The Logs of the Serapis - Alliance - Ariel, Under the Command of John Paul Jones, 1779-1780: With Extracts from Public Documents, Unpublished Letters, and Narratives, and Illustrated with Reproductions of Scarce Prints (Google eBook)

Front Cover
John Sanford Barnes
Printed for the Naval history society by the De Vinne press, 1911 - United States - 138 pages
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Page C-124 - I was unable to detach any of them from the strong convoy under which they sailed. I met with and brought too a variety of other Ships, none whereof proved British Property, except two Brigantines from Malaga with Fruit for London, which became Prizes, the one is arrived here, the other I am told in Quiberon Bay, as I have met with and brought too several Ships in the Night, I had the most agreeable Proofs of the Active Spirit of my Officers and Men. " I have forwarded my despatches to Paris, by...
Page C-126 - French lady (who was said to be a great connosieur in the art of cookery, and in hanging and arranging pictures in a room where the first companies went to dine) was gallanted on board by Captain Jones the evening before the day on which the company were to dine, and was by him directed to take upon herself the superintendence of the approaching feast.
Page C-124 - Curr' but since I am not certain that my Poetry will be understood, it may not be amiss to add, by way of marginal note, that after leaving Portsmouth nothing remarkable happened...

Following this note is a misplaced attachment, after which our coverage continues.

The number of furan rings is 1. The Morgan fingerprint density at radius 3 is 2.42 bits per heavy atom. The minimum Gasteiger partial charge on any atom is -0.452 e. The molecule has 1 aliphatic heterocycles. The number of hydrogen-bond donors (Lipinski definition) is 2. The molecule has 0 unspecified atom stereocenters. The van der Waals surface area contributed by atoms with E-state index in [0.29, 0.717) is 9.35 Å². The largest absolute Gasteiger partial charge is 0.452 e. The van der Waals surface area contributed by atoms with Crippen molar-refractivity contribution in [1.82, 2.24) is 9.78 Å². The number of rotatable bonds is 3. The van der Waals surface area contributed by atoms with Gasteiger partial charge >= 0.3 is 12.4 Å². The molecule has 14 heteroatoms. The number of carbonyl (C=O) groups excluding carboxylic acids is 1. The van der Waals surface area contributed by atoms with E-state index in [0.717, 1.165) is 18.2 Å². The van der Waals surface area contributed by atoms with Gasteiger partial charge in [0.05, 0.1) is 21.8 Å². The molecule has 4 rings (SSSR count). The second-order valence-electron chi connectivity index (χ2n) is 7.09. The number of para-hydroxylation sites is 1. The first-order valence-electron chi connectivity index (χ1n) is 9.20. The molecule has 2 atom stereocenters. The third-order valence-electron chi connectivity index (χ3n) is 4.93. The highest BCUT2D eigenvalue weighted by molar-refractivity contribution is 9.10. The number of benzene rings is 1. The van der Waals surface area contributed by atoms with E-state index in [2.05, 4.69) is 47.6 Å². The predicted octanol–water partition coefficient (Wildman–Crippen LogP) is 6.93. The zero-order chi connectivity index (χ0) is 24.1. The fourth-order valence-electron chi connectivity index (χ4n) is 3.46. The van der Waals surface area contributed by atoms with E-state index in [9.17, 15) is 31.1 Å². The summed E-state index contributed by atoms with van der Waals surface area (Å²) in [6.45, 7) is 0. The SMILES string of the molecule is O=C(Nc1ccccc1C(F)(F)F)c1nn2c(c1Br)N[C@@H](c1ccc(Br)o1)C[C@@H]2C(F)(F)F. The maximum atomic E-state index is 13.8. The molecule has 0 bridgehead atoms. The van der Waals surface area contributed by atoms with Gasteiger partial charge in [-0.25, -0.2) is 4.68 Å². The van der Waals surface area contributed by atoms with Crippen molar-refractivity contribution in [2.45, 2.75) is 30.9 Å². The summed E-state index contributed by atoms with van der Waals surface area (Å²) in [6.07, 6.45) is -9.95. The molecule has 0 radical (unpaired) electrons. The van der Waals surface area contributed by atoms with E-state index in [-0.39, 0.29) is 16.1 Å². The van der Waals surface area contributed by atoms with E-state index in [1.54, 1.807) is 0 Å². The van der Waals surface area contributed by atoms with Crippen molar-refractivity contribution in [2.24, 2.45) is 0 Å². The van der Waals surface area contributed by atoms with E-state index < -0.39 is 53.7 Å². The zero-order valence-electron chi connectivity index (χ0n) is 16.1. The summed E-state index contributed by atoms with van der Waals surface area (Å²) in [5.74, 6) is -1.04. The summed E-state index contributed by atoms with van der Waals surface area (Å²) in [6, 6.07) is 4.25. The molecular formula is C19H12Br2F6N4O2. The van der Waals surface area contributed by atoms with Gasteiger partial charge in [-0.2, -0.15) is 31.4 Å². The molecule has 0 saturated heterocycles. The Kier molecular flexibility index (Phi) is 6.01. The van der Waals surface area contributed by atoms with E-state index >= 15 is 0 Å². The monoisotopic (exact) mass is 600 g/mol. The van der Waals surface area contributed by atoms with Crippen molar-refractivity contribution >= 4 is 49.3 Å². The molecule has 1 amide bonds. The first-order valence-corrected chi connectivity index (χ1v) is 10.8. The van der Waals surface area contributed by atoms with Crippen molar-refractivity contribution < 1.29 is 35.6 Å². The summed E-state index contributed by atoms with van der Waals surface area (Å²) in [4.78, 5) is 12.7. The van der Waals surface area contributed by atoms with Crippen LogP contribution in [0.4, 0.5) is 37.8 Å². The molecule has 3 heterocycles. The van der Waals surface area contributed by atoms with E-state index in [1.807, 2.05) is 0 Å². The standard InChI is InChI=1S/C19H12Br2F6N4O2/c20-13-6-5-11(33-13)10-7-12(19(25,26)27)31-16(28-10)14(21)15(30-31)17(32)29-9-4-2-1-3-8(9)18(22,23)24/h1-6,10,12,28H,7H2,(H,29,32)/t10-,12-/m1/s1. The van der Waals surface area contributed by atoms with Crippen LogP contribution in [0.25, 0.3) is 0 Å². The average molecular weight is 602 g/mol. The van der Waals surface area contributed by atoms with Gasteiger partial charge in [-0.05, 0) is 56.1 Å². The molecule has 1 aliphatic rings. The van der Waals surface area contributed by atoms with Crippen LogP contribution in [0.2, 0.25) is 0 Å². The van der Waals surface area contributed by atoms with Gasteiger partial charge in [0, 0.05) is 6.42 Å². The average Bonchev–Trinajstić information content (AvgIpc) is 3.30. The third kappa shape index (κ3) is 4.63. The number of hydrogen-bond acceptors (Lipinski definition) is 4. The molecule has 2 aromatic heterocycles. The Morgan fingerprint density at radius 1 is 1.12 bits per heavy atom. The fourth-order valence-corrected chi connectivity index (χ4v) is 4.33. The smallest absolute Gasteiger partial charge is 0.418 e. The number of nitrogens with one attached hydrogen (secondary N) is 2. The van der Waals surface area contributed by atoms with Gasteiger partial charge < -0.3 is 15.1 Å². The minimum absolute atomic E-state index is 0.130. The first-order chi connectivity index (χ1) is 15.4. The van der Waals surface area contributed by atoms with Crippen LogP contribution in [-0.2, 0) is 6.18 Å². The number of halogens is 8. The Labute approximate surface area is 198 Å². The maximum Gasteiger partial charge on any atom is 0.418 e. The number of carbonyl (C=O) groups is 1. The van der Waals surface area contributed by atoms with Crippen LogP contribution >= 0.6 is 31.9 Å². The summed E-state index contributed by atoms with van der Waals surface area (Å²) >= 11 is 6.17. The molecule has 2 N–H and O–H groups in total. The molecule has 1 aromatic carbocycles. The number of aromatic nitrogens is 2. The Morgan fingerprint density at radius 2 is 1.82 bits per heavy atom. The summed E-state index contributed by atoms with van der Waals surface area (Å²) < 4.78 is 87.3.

Page C-122 - I know you will not suspect me of flattery, when I affirm I have not experienced a more sincere pleasure, for a long time past, than the account I have have had of your having gained your cause at Philadelphia, in spite of party. Your late trouble will tend to your future advantage ; by pointing out your friends and enemies, you will be thereby enabled to...
Page C-126 - ... had been drawn by one of the most finished artists in France, and many of which were quite indecent, especially to meet the eyes of a virtuous woman. However in these days they were a part of French etiquette on such an occasion. The quarterdeck of our ship was covered with the most elegant carpet : the plate alone which was made use of on this singular occasion was estimated to be worth two thousand guineas. (For my own part I believe it might have been rated at double that sum.) French cooks...
Page C-125 - Situation happpy and Instructive, shall not be wanting. I must rely on you to make my best Compliments acceptable to the fair Miss Wendell, and to the other agreeable Ladies of my acquaintance in Portsmouth.
Page C-129 - We sounded now in thirty five fathoms of water. The sheet cable was now paid out to the bitter end : but she did not look to her anchor; and her cable was spliced to the first, and paid out to the bitter end; she did not yet bring up ; the third cable was also spliced to the end of the second ; when after paying out about...
Page C-130 - ... was more than his commission was worth, taking his head into the bargain, for him to order the departure of either of the ships under his command; more especially on such a piece of service as that was, which Captain Jones wished her to be sent upon. The fact was, this same French admiral was at the very time as deep in the mud as L was in the mire; and so was the commander of the citadel, commonly called Fort Lewis, or Louis. L had been to this last place sundry times, as well as on board of...

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